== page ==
A Current Endeavor – Jell-o Brain

June 27, 2013 at 2:01 am (Sam, writing) (, , , , , )

This posting will be brief thanks to having a heavier workload at my day job. Not that I’m working over-time hours (yet) – but when I’m maintaining the pace I have to set to keep from being totally overwhelmed by the growing to-do pile, my brain just turns to goo by day’s end. That does concern me a little bit when I consider the fact that part of chapter 9 is being written when I’m not all there, but at least this is just the first draft. There will be room for repair later.

What I can do when my brain turns to goo is play around with artwork, so that is what I ended up doing. Here’s a rough draft of drawings inspired by Endeavor. We’ll see if I can turn them into anything exceptional.

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Solutions not Resolutions – Shortly

January 18, 2013 at 11:40 pm (horror, writing) (, , , , , , , )

Excuse my absence for the past couple of days but I was on an art break (see my latest project to the left). I like to work on art when I’m feeling disgruntled and anti-social – winter does that to me.

Anyway, I recently read an article wondering why many new writers seem to focus all their efforts on writing novels. I was guilty of the same, and the reason for this was that the shorter the story, the harder it seemed to be to write it. With time and some nudging from my hubby, I got better at writing short stories, but it is still very hit or miss. From time to time I try my hand at flash fiction (only three flash fiction acceptances to date) and when I really want to challenge myself I write drabble. Here are a couple of samples of my horror drabbles (that means “expect them to be disturbing because they are limited to 100 words”.) The second one received a very awkward rejection from Drabblecast. What can I say – it’s not my forte.

Watch Me Bleed

I was never a fan of confined spaces. I didn’t ever like elevators or tiny meeting rooms. They always made me feel too constrained, sort of claustrophobic. They don’t seem quite so bad anymore, in comparison.

It was a really bad accident. Here I am immobile, boxed into a space smaller than any I’ve been in before. I can hear the jaws of life, but I know that they won’t reach me in time. I’m dizzy and fading fast – so I watch my blood trickling away like sand in an hourglass.

Don’t get any ideas about this second one. I share none of the character’s inclinations. It just seemed like a really horrific concept to me when I wrote it.

A View From the Attic

The rafters creaked overhead as Angela gazed out of the attic window. The sight of Andrew playing happily in the backyard brought tears to her reddened eyes. She wanted to call out his name, but the tightness in her throat limited it to a slight whisper.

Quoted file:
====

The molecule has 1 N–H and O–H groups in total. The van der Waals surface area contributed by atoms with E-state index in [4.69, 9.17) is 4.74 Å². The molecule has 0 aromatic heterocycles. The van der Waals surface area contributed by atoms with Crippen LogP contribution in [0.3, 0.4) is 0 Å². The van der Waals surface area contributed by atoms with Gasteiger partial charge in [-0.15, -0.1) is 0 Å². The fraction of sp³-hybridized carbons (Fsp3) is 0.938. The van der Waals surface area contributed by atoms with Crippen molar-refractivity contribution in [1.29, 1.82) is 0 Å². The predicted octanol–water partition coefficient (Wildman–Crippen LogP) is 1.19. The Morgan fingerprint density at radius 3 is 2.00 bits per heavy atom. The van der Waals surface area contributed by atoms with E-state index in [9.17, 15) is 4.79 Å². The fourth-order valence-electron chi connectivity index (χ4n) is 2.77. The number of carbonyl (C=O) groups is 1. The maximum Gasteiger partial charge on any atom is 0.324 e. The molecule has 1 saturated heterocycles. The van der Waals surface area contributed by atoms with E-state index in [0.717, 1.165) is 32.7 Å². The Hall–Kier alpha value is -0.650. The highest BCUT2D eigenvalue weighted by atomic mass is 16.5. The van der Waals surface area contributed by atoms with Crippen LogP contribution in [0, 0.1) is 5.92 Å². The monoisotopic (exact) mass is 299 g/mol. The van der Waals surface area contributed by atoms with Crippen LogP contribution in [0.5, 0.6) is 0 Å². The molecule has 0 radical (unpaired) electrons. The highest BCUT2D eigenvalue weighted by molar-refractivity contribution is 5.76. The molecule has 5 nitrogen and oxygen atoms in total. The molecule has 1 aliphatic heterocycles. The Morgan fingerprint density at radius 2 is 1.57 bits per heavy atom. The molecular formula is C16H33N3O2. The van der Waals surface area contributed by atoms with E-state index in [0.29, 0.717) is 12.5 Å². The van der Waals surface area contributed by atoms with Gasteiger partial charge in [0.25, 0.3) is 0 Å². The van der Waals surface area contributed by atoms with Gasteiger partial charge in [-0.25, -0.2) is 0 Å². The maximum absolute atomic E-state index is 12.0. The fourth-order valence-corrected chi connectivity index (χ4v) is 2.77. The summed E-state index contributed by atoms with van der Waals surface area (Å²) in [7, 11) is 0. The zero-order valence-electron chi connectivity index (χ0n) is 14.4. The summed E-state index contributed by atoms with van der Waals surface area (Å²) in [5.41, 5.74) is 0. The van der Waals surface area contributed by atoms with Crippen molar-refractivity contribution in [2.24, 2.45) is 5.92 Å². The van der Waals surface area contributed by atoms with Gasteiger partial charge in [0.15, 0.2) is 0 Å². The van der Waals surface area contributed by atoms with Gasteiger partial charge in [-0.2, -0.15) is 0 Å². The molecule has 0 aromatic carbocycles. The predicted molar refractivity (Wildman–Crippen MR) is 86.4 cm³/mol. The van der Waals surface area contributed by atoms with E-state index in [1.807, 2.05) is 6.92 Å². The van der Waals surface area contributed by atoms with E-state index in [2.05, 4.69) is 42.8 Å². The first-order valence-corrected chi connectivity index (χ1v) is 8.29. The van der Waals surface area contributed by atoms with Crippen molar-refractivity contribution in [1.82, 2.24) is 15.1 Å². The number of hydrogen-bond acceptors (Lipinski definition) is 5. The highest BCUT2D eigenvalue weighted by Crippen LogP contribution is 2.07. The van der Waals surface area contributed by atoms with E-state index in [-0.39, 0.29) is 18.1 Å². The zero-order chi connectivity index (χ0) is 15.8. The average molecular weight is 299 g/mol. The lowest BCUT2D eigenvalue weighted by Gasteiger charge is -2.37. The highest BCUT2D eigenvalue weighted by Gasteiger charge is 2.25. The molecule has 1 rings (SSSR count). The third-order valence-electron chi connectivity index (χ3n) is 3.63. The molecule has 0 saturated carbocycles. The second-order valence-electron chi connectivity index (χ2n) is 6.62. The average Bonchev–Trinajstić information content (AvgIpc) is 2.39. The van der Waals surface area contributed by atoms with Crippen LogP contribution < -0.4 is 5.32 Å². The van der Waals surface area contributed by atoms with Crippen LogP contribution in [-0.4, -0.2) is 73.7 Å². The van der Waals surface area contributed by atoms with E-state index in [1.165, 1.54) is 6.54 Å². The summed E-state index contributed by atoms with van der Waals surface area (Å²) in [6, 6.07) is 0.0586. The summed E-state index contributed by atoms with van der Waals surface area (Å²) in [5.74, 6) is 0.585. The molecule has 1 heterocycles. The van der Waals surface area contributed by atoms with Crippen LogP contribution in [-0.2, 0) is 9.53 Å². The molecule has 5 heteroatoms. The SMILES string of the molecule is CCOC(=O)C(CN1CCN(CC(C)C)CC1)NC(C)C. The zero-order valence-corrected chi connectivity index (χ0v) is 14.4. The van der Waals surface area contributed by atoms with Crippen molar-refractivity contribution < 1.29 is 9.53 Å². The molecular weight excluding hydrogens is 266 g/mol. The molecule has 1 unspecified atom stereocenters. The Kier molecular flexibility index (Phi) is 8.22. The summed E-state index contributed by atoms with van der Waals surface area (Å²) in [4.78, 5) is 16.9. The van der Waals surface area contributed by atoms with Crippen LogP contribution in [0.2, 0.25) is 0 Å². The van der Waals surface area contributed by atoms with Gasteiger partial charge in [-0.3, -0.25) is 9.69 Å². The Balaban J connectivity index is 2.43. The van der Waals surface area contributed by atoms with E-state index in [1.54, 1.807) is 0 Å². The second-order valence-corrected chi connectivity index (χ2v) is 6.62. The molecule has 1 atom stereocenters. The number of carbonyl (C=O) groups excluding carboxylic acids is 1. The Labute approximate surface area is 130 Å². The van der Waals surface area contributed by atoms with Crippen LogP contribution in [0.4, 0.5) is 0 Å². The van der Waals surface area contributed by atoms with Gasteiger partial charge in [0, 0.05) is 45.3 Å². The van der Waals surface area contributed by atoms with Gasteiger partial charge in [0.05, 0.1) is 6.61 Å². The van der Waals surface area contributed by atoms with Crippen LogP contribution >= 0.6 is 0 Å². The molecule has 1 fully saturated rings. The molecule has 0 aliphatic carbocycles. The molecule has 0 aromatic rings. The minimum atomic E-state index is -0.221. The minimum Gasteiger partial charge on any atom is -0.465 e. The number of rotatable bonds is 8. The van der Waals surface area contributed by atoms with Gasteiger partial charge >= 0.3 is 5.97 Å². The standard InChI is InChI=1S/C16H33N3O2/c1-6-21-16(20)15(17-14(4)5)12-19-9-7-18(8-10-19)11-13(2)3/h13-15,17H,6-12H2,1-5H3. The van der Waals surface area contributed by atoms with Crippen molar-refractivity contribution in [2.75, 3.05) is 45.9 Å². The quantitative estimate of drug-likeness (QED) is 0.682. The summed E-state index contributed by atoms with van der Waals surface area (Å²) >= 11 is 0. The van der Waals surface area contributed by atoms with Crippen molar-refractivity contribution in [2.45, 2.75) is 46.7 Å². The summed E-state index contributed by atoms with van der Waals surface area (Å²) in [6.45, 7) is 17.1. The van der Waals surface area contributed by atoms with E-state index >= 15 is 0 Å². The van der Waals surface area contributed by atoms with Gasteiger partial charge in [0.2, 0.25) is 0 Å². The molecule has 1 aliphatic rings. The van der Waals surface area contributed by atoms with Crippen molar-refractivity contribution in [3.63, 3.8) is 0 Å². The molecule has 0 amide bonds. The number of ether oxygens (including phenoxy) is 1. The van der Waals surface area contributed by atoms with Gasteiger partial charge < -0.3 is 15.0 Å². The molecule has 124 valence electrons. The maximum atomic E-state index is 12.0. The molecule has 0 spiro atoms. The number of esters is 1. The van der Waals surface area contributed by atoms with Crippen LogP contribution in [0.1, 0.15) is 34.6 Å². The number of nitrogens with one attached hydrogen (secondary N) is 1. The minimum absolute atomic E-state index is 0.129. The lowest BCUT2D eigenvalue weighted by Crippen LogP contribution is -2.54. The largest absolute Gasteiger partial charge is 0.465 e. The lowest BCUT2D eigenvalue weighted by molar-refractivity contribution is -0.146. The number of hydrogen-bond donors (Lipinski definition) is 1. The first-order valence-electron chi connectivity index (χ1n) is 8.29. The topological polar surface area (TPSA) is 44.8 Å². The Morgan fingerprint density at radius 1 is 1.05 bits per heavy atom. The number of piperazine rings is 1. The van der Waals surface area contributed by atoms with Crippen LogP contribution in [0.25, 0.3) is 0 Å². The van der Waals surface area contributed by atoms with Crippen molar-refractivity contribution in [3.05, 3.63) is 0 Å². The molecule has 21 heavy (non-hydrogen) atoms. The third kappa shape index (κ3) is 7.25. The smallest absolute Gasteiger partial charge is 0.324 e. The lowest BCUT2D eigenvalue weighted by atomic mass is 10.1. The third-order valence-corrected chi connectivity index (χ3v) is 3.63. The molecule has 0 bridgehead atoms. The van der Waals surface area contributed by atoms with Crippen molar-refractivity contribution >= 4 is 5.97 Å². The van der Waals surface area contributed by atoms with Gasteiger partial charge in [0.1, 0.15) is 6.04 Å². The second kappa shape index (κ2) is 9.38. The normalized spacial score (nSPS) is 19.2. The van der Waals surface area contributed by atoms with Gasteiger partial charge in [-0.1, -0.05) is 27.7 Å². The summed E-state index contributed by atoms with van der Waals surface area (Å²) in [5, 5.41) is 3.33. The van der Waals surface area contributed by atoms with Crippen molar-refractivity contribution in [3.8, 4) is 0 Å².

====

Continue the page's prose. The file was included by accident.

Andrew was only six and still existed in a world of innocence. He was afraid of the attic, so he was not likely to venture up there. Angela was thankful of this, as Andrew would not likely be the one to find her. Her body sagged in the noose as her world went black.

Considering the only writing I’ve done lately are rewrites, I’m thinking about dedicating March to a drabble dare. I’ll write a drabble a day and I’ll take suggestions for topics between now and the end of February. Post any suggestions you have in the comments section.

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Genre for the Holidays – Celebrating 2012!

December 11, 2012 at 11:56 pm (dark fantasy, fantasy, Links, writing) (, , , , , , , , )

The Blog of The Year Award

I am grateful to receive The Blog Of 2012 Award from a fantastic blogger/storyteller, Cheryl Moore. Cheryl is an amazing artist and a fascinating raconteur and you can find her brilliant work on her site, Unbound Boxes Limping Gods. I will now award this to three very deserving recipients, who are all talented and prolific.. Their names will be revealed after the rules.

1. Select another blog or other blogs who deserve the ‘blog of the Year 2012′ Award.

2. Write a blog post and tell us about the blog(s) you have chosen – there’s no minimum or maximum number of blogs required – and ‘present’ them with their award.

3. Please include a link back to this page ‘Blog of the Year 2012’ Awardhttp://thethoughtpalette.co.uk/our-awards/blog-of-the-year-2012-award/
and include these ‘rules’ in your post (please don’t alter the rules or the badges!)

4. Let the blog(s) you have chosen know that you have given them this award and share the ‘rules’ with them.

5. You can now also join our Facebook group – click ‘join’ on this page ‘Blog of the Year 2012′ Award Facebook group and then you can share your blog with an even wider audience.

6. As a winner of the award – please add a link back to the blog that presented you with the award – and then proudly display the award on your blog and sidebar … and start collecting stars…

7. There are stars to collect! Yes, there are stars to collect! Unlike other awards, which you can only add to your blog once – this award is different! When you begin you will receive the 1 star award, and every time you are given the award by another blog, you can add another star!

8. There are a total of 6 stars to collect. At which time your “badge” will look like this:

You can check out your favourite blogs, and even if someone else has already given them the award, you can still award them again and help them to reach the maximum 6 stars!

Now for my nominations and the criteria for my decision:

To go with my genre theme, and because I think he deserves all 6 stars, I’m voting for Ren Garcia, who writes the best steampunk space fantasy out there (IMHO). His blog, The Temple of the Exploding Head, offers details from his well-integrated world-building and samples of the artwork from his books. A must see!

I’m also voting for the blog of the talented Bruce Blake who writes incredible fantasy and urban fantasy (although he grabbed me with his short stories – wicked good). He’s heavily involved in the indie writing scene and celebrates writing and genre fiction on his blog.